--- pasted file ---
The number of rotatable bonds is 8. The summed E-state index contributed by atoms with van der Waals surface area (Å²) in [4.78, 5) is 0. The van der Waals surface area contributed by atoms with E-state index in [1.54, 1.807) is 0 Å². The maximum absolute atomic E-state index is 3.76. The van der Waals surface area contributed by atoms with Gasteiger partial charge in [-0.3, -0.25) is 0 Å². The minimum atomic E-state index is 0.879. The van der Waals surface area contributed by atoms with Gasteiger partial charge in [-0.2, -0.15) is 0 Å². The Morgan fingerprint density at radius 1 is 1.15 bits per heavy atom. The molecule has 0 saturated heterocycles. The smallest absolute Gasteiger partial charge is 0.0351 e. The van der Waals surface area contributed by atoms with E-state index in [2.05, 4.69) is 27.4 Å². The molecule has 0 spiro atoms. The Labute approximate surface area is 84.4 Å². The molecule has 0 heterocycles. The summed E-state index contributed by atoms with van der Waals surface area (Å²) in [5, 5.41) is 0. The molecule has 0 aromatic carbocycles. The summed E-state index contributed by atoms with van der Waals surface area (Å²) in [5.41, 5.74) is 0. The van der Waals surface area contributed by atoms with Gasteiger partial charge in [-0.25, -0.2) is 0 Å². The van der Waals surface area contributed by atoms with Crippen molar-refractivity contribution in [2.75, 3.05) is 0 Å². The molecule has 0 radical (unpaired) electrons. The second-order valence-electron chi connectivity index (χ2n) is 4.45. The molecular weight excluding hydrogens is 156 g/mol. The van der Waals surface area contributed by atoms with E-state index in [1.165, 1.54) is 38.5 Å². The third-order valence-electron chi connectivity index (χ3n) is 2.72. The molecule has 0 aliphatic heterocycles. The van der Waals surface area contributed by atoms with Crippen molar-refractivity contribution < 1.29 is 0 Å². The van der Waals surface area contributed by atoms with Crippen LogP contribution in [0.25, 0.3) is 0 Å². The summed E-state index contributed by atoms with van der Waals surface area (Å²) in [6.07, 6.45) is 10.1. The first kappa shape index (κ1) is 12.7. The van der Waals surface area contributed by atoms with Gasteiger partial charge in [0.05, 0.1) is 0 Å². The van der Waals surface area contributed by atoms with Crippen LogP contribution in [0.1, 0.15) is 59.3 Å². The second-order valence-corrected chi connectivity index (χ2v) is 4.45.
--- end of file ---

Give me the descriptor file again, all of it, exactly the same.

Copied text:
The number of rotatable bonds is 8. The summed E-state index contributed by atoms with van der Waals surface area (Å²) in [4.78, 5) is 0. The van der Waals surface area contributed by atoms with E-state index in [1.54, 1.807) is 0 Å². The maximum absolute atomic E-state index is 3.76. The van der Waals surface area contributed by atoms with Gasteiger partial charge in [-0.3, -0.25) is 0 Å². The minimum atomic E-state index is 0.879. The van der Waals surface area contributed by atoms with Gasteiger partial charge in [-0.2, -0.15) is 0 Å². The Morgan fingerprint density at radius 1 is 1.15 bits per heavy atom. The molecule has 0 saturated heterocycles. The smallest absolute Gasteiger partial charge is 0.0351 e. The van der Waals surface area contributed by atoms with E-state index in [2.05, 4.69) is 27.4 Å². The molecule has 0 spiro atoms. The Labute approximate surface area is 84.4 Å². The molecule has 0 heterocycles. The summed E-state index contributed by atoms with van der Waals surface area (Å²) in [5, 5.41) is 0. The molecule has 0 aromatic carbocycles. The summed E-state index contributed by atoms with van der Waals surface area (Å²) in [5.41, 5.74) is 0. The van der Waals surface area contributed by atoms with Gasteiger partial charge in [-0.25, -0.2) is 0 Å². The van der Waals surface area contributed by atoms with Crippen molar-refractivity contribution in [2.75, 3.05) is 0 Å². The molecule has 0 radical (unpaired) electrons. The second-order valence-electron chi connectivity index (χ2n) is 4.45. The molecular weight excluding hydrogens is 156 g/mol. The van der Waals surface area contributed by atoms with E-state index in [1.165, 1.54) is 38.5 Å². The third-order valence-electron chi connectivity index (χ3n) is 2.72. The molecule has 0 aliphatic heterocycles. The van der Waals surface area contributed by atoms with Crippen molar-refractivity contribution < 1.29 is 0 Å². The van der Waals surface area contributed by atoms with Crippen LogP contribution in [0.25, 0.3) is 0 Å². The summed E-state index contributed by atoms with van der Waals surface area (Å²) in [6.07, 6.45) is 10.1. The first kappa shape index (κ1) is 12.7. The van der Waals surface area contributed by atoms with Gasteiger partial charge in [0.05, 0.1) is 0 Å². The van der Waals surface area contributed by atoms with Crippen LogP contribution in [0.1, 0.15) is 59.3 Å². The second-order valence-corrected chi connectivity index (χ2v) is 4.45.